Supreme Court to Weigh in on Fraud Standard under False Claims Act
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In a move that may substantially increase healthtech companies’ exposure to monetary damages, the U.S. Supreme Court agreed to weigh in on the key standard for fraud lawsuits under the False Claims Act (“FCA”). On January 13, 2023, the Supreme Court granted petitions for writs of certiorari in two now-combined 7th Circuit Court whistleblower fraud lawsuits that address the fraud standard– Schutte v. Supervalu Inc. and Proctor v. Safeway.
The FCA imposes monetary damages on persons and companies that defraud the government by “knowingly” submitting to the government false claims for payment, or “knowingly” making false statements in support of such claims. Lawsuits under the FCA may be filed by the government or by a private party, such as a whistleblower.
In the underlying cases, the 7th Circuit held that a company can shield itself from fraud lawsuits if the company’s lawyers can show that the company’s conduct was consistent with an erroneous but “objectively reasonable” interpretation of the law, regardless of the company’s subjective beliefs. However, some judges and commentators have opined that “subjective bad faith” can establish the necessary intent.
The Supreme Court will now hopefully resolve this issue of whether and when a defendant’s contemporaneous subjective understanding or beliefs about the lawfulness of its conduct are relevant to whether it “knowingly” violated the FCA.
The total annual amount of recovery under the FCA is substantial and may likely to continue to increase, especially if the Supreme Court removes the “objectively reasonable” shield. According to the Department of Justice (“DOJ”) website, the DOJ obtained more than $5.6 billion in settlements and judgments from civil cases involving fraud and false claims against the government in the fiscal year ending Sept. 30, 2021, which was the second largest annual total in history. Numbers for the 2022 fiscal year should be released shortly.
Of the $5.6 billion in recovery in the 2021 fiscal year, over $5 billion relates to matters that involved the health care industry. For example, as recently reported in a prior Knobbe Medical blog post, a medical device developer Advanced Bionics LLC stated that it will pay about $12 million to resolve allegations that it misled federal health care programs.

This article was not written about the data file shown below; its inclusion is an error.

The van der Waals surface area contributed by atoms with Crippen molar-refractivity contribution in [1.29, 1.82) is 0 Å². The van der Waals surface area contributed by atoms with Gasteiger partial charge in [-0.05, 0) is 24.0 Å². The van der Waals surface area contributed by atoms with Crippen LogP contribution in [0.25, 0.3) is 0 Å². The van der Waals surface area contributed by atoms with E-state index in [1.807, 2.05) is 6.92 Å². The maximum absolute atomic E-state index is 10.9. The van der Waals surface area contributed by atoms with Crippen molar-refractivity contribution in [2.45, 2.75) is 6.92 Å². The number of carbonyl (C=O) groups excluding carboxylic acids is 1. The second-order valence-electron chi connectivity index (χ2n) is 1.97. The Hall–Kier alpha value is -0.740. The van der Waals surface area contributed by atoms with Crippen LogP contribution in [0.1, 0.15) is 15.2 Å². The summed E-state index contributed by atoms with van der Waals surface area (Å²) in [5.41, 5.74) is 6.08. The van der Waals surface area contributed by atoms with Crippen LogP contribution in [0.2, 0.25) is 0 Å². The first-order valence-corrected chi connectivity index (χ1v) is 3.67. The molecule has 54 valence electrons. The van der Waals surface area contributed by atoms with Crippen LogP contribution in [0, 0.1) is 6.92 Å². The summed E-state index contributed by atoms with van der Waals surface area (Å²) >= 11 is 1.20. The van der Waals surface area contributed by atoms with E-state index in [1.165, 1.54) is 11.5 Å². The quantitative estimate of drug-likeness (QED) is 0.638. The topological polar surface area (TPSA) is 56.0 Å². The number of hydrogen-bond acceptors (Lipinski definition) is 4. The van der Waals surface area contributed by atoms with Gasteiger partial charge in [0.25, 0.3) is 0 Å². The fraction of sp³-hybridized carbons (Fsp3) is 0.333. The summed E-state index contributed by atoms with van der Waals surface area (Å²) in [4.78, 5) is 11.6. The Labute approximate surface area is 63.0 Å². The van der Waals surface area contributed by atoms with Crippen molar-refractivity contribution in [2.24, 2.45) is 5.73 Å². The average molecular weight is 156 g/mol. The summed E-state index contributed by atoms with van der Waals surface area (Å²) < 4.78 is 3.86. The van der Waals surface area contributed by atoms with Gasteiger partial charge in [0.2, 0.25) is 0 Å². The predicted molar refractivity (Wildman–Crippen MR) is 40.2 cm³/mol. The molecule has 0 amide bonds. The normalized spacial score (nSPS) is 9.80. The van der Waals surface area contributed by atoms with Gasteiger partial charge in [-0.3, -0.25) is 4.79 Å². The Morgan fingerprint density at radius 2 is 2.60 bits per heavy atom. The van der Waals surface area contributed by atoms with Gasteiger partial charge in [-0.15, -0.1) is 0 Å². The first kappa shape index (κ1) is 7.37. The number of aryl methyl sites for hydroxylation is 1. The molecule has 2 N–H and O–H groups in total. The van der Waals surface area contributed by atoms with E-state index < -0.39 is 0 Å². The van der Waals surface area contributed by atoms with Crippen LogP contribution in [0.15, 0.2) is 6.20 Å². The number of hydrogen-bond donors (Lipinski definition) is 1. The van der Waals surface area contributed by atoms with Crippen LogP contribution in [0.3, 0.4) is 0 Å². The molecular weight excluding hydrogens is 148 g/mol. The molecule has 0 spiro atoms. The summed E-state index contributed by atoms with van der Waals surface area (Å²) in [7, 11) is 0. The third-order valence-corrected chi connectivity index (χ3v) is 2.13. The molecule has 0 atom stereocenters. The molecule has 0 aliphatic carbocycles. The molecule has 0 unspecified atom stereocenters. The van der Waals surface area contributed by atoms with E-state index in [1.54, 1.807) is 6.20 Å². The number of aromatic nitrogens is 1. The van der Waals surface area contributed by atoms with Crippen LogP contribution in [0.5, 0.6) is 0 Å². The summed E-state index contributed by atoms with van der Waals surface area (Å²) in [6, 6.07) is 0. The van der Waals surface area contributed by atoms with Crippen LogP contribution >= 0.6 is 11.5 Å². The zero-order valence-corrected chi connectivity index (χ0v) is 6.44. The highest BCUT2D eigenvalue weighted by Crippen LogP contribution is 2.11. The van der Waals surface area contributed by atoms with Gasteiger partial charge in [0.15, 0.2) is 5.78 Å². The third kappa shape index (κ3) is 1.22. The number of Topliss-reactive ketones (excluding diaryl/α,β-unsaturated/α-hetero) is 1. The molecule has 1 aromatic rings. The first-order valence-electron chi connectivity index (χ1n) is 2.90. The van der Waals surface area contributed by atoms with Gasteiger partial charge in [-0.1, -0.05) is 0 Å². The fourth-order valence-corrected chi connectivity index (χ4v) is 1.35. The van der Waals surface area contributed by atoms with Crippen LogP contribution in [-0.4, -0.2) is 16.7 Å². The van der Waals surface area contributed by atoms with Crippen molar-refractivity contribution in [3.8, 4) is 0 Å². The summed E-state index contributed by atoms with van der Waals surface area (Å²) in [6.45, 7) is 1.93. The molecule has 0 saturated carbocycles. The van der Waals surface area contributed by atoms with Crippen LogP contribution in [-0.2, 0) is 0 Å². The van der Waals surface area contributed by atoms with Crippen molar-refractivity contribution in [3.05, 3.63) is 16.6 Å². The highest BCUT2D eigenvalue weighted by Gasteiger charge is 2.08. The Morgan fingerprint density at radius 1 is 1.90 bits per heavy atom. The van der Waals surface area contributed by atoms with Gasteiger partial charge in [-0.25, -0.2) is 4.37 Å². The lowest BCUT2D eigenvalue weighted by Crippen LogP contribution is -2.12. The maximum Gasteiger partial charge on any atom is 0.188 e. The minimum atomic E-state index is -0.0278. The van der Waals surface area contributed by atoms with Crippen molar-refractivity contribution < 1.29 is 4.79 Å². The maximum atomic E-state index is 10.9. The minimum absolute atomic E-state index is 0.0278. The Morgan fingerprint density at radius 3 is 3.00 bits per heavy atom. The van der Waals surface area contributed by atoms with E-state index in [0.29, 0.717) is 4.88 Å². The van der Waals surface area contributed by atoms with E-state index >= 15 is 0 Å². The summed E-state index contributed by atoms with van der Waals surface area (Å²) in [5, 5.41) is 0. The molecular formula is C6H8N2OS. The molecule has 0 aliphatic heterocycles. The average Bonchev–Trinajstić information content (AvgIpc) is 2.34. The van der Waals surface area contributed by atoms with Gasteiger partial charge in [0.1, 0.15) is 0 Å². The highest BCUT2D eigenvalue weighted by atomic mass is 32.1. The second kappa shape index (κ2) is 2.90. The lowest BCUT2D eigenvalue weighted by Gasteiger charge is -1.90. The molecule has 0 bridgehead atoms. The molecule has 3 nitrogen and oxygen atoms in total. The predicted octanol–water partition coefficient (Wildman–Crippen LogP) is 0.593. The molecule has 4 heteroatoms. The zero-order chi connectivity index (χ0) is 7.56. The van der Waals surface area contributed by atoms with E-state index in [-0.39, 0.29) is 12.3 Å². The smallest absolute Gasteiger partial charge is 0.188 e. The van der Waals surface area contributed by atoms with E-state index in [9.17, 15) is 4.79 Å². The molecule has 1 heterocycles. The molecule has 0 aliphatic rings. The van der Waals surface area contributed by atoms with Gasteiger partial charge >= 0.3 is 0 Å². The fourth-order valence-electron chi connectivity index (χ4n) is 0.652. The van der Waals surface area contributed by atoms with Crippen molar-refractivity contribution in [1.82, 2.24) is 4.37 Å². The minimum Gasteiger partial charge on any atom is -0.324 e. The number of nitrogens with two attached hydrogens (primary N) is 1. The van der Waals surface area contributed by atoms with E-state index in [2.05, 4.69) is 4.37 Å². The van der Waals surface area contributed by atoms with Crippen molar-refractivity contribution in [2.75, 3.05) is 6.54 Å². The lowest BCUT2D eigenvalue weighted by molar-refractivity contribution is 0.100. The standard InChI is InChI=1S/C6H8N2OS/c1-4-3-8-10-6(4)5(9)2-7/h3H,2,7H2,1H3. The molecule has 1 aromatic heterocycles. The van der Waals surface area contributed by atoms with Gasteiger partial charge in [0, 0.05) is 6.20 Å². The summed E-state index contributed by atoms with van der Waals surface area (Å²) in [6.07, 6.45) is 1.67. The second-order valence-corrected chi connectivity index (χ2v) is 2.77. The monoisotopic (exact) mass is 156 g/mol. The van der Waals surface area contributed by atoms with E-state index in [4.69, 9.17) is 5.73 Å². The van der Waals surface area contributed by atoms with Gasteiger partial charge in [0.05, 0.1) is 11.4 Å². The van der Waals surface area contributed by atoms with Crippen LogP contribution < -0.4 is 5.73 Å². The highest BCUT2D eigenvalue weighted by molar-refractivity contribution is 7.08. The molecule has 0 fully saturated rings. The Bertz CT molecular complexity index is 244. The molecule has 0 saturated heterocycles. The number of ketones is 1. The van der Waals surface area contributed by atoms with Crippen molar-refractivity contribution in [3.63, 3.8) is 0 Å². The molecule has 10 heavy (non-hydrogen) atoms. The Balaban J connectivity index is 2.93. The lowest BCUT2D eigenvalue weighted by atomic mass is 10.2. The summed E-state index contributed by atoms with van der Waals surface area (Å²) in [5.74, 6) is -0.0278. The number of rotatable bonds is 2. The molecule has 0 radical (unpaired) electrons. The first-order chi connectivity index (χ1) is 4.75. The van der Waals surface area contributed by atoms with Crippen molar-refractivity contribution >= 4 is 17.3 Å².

Michael R. Christensen is a partner in our Orange County office. Mr. Christensen represents clients in the medical device, electronics, media and entertainment, and computer software fields. While he has helped clients protect a variety of technologies, Mr. Christensen focuses on building patent portfolios for medical device clients in the neurovascular, neuromodulation and spine fields.
Mr. Christensen also has extensive experience conducting patent due diligence for leading Venture Capital firms and other investors. He has also performed several IP audits to help companies identify ways to improve their patent portfolio. One of Mr. Christensen’s areas of expertise is developing strategies for expediting patent prosecution both in the United States and abroad. Prior to joining the firm, Mr. Christensen clerked with firms in Seattle, Salt Lake City and Irvine. While pursuing his undergraduate degree in electrical engineering, Mr. Christensen served as a Teaching Assistant in a semiconductor device fabrication lab in addition to taking courses focusing on digital system design and digital communication theory.
Mr. Christensen was a summer associate with the firm in 2007 and he joined the firm as an associate in 2008.
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